Kazakhstan | Freedom House

Freedom of the Press

Kazakhstan

Kazakhstan

Freedom of the Press 2005

2005 Scores

Press Status

Not Free

Press Freedom Score
(0 = best, 100 = worst)

75

Political Environment
(0 = best, 40 = worst)

28

Economic Environment
(0 = best, 30 = worst)

22

While the constitution guarantees freedom of the press, it also provides for special protection for the president. The fate of a new draft Law On Mass Media symbolized the largely stagnant state of media freedom in Kazakhstan in 2004. The draft law, which contained murky prohibitions on "propaganda" and threatened journalists with prison terms, drew harsh criticism from domestic and international watchdogs. In April, President Nursultan Nazarbayev vetoed the law after the Constitutional Council declared it unconstitutional. The lower chamber of parliament in October passed a draft Law On Extremism that raised concerns with its provisions to suspend media outlets for carrying "extremist" messages. Independent media outlets that fell afoul of the authorities found themselves targeted with civil and criminal libel lawsuits. The opposition weekly Assandi Times was convicted of libel and effectively shut down when the presidential administration won a US$370,000 judgment against the newspaper in an Almaty court. The paper's editor had accused the administration of distributing and publishing a forged issue of the Assandi Times in June that contained articles critical of the opposition. However, the staff of the Assandi Times succeeded in opening a new newspaper under the name Respublika. Journalist and human rights activist Sergei Duvanov, who had been arrested for rape in 2002 and then imprisoned in 2003 following a dubious investigation and a trial seemingly designed to silence a gadfly, was paroled in August. Another stillborn initiative was the appointment in July of Altynbek Sarsenbayev, co-chairman of the opposition party Ak Zhol, to the post of information minister. Sarsenbayev initially promised liberal reforms and a new draft media law but resigned after parliamentary elections in September to protest government interference in the electoral process.

Sarsenbayev specifically criticized media controlled by Darigha Nazarbayeva, president and director of the state-owned Khabar Agency (which includes a nationwide television channel), for bias in the run-up to the September elections. Domestic and international election observers confirmed favorable coverage of pro-presidential candidates in state-controlled media and media outlets with probable ownership ties to members of the presidential family, which account for the bulk of the country's high-profile broadcast media. During the elections, independent journalists were denied access to information and media crews were at times not allowed to report on the elections and the vote counting. Other events marked a continuation of unhealthy trends of past years. Vladimir Mikhailov, managing editor of the independent weekly Diapazon, was imprisoned briefly in the course of an apparent fight for control of the newspaper; and Maksim Kartashov, a sports reporter for the weekly Vremya, was attacked after reporting on corruption in the sports world. The suspicious death of Askhat Sharipzhanov, a journalist for the online opposition newspaper Navigator, cast a pall over the media environment. Sharipzhanov was struck by a car in Almaty on July 16; he died on July 20. Sharipzhanov had recently interviewed a prominent opponent of President Nazarbaev, and his colleagues pointed to the disappearance of the journalist's tape recorder and irregularities in the investigation, casting doubt on the official finding of accidental death.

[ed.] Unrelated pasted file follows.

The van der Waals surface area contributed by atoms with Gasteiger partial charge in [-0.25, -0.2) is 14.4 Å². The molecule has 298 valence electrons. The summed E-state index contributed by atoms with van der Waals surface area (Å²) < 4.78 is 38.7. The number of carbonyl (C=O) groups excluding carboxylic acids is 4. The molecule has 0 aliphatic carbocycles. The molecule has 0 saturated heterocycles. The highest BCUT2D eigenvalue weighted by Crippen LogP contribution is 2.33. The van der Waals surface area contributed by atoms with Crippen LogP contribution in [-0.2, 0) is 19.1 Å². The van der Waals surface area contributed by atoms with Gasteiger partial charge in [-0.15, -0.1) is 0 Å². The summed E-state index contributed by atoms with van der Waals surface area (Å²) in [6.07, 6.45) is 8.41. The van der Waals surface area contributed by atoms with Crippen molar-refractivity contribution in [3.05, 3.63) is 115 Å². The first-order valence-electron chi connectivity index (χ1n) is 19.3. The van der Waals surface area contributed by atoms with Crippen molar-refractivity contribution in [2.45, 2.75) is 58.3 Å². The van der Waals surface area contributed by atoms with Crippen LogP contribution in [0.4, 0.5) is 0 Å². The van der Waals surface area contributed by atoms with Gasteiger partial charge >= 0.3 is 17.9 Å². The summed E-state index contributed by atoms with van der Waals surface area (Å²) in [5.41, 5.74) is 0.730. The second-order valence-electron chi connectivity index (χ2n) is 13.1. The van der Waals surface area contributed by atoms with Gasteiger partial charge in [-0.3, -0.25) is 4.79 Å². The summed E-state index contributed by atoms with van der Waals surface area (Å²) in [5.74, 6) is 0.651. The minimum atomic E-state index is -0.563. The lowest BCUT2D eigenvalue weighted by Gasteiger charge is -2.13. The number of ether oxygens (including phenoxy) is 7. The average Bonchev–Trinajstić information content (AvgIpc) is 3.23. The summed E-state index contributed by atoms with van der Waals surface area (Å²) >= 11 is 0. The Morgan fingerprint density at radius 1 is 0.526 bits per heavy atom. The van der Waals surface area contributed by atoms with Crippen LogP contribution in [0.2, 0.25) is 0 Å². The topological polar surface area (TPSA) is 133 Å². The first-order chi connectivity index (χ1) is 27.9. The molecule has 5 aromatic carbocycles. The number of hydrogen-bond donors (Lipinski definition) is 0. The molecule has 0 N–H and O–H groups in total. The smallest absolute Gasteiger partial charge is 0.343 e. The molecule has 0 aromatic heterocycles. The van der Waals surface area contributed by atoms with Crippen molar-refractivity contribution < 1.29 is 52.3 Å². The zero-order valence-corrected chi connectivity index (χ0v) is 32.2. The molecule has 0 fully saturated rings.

There are numerous privately owned print media, but although they are technically independent, many received state subsidies or were owned by holding companies with ties to the government. The government runs one of the two national Russian-language newspapers and the only national Kazakh-language newspaper. In addition, the government controls all broadcasting transmission facilities and two of the three broadcasting companies with national coverage. Administration officials also influence distribution by pressuring publishing houses and newspaper vendors not to work with independent media.